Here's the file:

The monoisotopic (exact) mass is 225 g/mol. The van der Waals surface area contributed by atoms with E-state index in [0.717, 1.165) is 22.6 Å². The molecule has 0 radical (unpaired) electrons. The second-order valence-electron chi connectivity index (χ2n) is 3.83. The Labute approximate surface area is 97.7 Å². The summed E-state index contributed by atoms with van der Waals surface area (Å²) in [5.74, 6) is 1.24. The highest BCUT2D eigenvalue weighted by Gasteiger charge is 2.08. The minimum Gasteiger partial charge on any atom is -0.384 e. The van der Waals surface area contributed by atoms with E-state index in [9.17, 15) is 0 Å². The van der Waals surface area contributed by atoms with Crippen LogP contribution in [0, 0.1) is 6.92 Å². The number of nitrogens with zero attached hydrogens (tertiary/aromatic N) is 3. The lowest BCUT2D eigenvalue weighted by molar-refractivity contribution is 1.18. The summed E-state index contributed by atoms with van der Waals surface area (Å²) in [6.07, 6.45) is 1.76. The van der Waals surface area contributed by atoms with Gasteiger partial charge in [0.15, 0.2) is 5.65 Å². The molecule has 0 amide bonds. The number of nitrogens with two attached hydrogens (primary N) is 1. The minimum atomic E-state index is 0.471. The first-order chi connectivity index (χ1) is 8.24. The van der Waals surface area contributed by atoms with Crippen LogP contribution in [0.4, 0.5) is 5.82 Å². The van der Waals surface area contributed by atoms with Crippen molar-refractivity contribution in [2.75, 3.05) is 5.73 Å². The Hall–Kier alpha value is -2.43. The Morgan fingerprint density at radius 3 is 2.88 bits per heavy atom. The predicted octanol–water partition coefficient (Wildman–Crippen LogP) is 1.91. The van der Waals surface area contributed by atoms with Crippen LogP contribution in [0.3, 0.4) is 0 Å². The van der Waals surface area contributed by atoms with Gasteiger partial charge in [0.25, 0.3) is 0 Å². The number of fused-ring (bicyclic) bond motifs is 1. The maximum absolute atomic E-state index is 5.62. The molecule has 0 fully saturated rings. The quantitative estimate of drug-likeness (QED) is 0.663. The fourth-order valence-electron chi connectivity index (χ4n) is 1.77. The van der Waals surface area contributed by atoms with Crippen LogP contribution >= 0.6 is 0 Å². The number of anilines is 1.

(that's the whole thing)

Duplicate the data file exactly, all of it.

The monoisotopic (exact) mass is 225 g/mol. The van der Waals surface area contributed by atoms with E-state index in [0.717, 1.165) is 22.6 Å². The molecule has 0 radical (unpaired) electrons. The second-order valence-electron chi connectivity index (χ2n) is 3.83. The Labute approximate surface area is 97.7 Å². The summed E-state index contributed by atoms with van der Waals surface area (Å²) in [5.74, 6) is 1.24. The highest BCUT2D eigenvalue weighted by Gasteiger charge is 2.08. The minimum Gasteiger partial charge on any atom is -0.384 e. The van der Waals surface area contributed by atoms with E-state index in [9.17, 15) is 0 Å². The van der Waals surface area contributed by atoms with Crippen LogP contribution in [0, 0.1) is 6.92 Å². The number of nitrogens with zero attached hydrogens (tertiary/aromatic N) is 3. The lowest BCUT2D eigenvalue weighted by molar-refractivity contribution is 1.18. The summed E-state index contributed by atoms with van der Waals surface area (Å²) in [6.07, 6.45) is 1.76. The van der Waals surface area contributed by atoms with Gasteiger partial charge in [0.15, 0.2) is 5.65 Å². The molecule has 0 amide bonds. The number of nitrogens with two attached hydrogens (primary N) is 1. The minimum atomic E-state index is 0.471. The first-order chi connectivity index (χ1) is 8.24. The van der Waals surface area contributed by atoms with Crippen LogP contribution in [0.4, 0.5) is 5.82 Å². The van der Waals surface area contributed by atoms with Crippen molar-refractivity contribution in [2.75, 3.05) is 5.73 Å². The Hall–Kier alpha value is -2.43. The Morgan fingerprint density at radius 3 is 2.88 bits per heavy atom. The predicted octanol–water partition coefficient (Wildman–Crippen LogP) is 1.91. The van der Waals surface area contributed by atoms with Crippen LogP contribution in [0.3, 0.4) is 0 Å². The van der Waals surface area contributed by atoms with Gasteiger partial charge in [0.25, 0.3) is 0 Å². The number of fused-ring (bicyclic) bond motifs is 1. The maximum absolute atomic E-state index is 5.62. The molecule has 0 fully saturated rings. The quantitative estimate of drug-likeness (QED) is 0.663. The fourth-order valence-electron chi connectivity index (χ4n) is 1.77. The van der Waals surface area contributed by atoms with Crippen LogP contribution >= 0.6 is 0 Å². The number of anilines is 1.